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Publication numberUS20070288447 A1
Publication typeApplication
Application numberUS 10/582,517
PCT numberPCT/EP2004/053384
Publication dateDec 13, 2007
Filing dateDec 9, 2004
Priority dateDec 9, 2003
Also published asWO2005057426A1, WO2005059772A1, WO2005059772A9
Publication number10582517, 582517, PCT/2004/53384, PCT/EP/2004/053384, PCT/EP/2004/53384, PCT/EP/4/053384, PCT/EP/4/53384, PCT/EP2004/053384, PCT/EP2004/53384, PCT/EP2004053384, PCT/EP200453384, PCT/EP4/053384, PCT/EP4/53384, PCT/EP4053384, PCT/EP453384, US 2007/0288447 A1, US 2007/288447 A1, US 20070288447 A1, US 20070288447A1, US 2007288447 A1, US 2007288447A1, US-A1-20070288447, US-A1-2007288447, US2007/0288447A1, US2007/288447A1, US20070288447 A1, US20070288447A1, US2007288447 A1, US2007288447A1
InventorsDaniel Andris, Leo Keller, Francois Ruef
Original AssigneeSwiss Reinsurance Comany
Export CitationBiBTeX, EndNote, RefMan
External Links: USPTO, USPTO Assignment, Espacenet
System and Method for the Aggregation and Monitoring of Multimedia Data That are Stored in a Decentralized Manner
US 20070288447 A1
Abstract
System and method for the aggregation and monitoring of locally saved multimedia data, whereby an arithmetic and logic unit accesses network nodes linked with source data banks over a network. In a memory, at least one rating parameter and predetermined source data banks are allocated to one or several search terms. The source data banks are accessed via a filter, and for every rating parameter in connection with a logic combination of search terms and the allocated source data banks, a rating list with detected data records is generated. By means of a parameterization module, the fluctuating mood quantities for the respective rating parameter are at least partly dynamically generated, according to the time-based appearance of the detected data records in specific source data banks and/or categories and/or groups of data banks, whereby the fluctuating mood quantities correspond to the time-based mood fluctuations of users of the networks.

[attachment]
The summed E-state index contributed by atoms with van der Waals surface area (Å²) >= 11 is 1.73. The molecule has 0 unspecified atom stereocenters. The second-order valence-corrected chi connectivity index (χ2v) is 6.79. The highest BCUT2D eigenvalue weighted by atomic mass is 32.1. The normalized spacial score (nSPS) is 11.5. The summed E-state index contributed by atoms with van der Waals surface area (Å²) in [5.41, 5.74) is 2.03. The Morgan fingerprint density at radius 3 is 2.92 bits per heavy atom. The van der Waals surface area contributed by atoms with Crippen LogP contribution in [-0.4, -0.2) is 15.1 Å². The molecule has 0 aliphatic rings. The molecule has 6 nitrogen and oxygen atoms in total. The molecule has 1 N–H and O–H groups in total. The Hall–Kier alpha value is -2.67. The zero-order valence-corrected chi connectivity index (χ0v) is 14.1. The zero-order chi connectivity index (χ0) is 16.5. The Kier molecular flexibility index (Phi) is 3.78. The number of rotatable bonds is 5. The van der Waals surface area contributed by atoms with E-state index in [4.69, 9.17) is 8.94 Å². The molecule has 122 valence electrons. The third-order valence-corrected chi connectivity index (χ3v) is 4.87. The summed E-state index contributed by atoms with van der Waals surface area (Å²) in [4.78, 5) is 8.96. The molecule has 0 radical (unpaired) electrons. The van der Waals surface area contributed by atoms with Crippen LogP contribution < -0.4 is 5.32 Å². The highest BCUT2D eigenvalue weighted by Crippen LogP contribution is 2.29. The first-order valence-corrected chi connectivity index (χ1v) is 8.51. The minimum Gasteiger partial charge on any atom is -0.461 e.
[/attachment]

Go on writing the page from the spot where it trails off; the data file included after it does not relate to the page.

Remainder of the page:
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Claims(28)
1-24. (canceled)
25. A method for aggregating and monitoring locally stored multimedia data, comprising:
saving, in a first memory, at least one search term;
accessing over a network, by an arithmetic and logic unit, network nodes connected to source databases;
selecting data of the source databases based on the at least one search term;
saving, in a second memory, at least one rating parameter in association with the at least one search term;
determining and saving, in the second memory, at least one of the source databases in association with the at least one search term, the association including categories and/or groups of databases;
accessing the source databases of the network nodes using a filter module of the arithmetic and logic unit, for every rating parameter in connection with the at least one search term and the source databases, to generate a rating list of detected data records corresponding to the at least one associated search term and the at least one rating parameter; and
generating, based on the rating list and using a parameterization module, variable mood quantities corresponding to time-based mood fluctuations in users of the network, based on the detected data records.
26. The method of claim 25, further comprising:
triggering a time-based entry and/or a probability of a time-based entry of an expected incident, based on the time-based mood fluctuations of the detected data records in at least one of the source databases, categories, and groups of databases.
27. The method of claim 26, wherein the expected incident includes an expected class action.
28. The method of claim 25, further comprising:
saving the rating list in association with the detected data records and/or references to the detected data records in a content module of the arithmetic and logic unit, for user accessibility.
29. The method of claim 25, further comprising:
periodically checking, by the arithmetic and logic unit, the variable mood quantities; and
if at least one of the mood quantities lies beyond a fixable fluctuation tolerance or a determinable expected value, saving and/or updating the corresponding rating lists with the detected data records and/or references to detected data records in the content module of the arithmetic and logic unit, for user accessibility.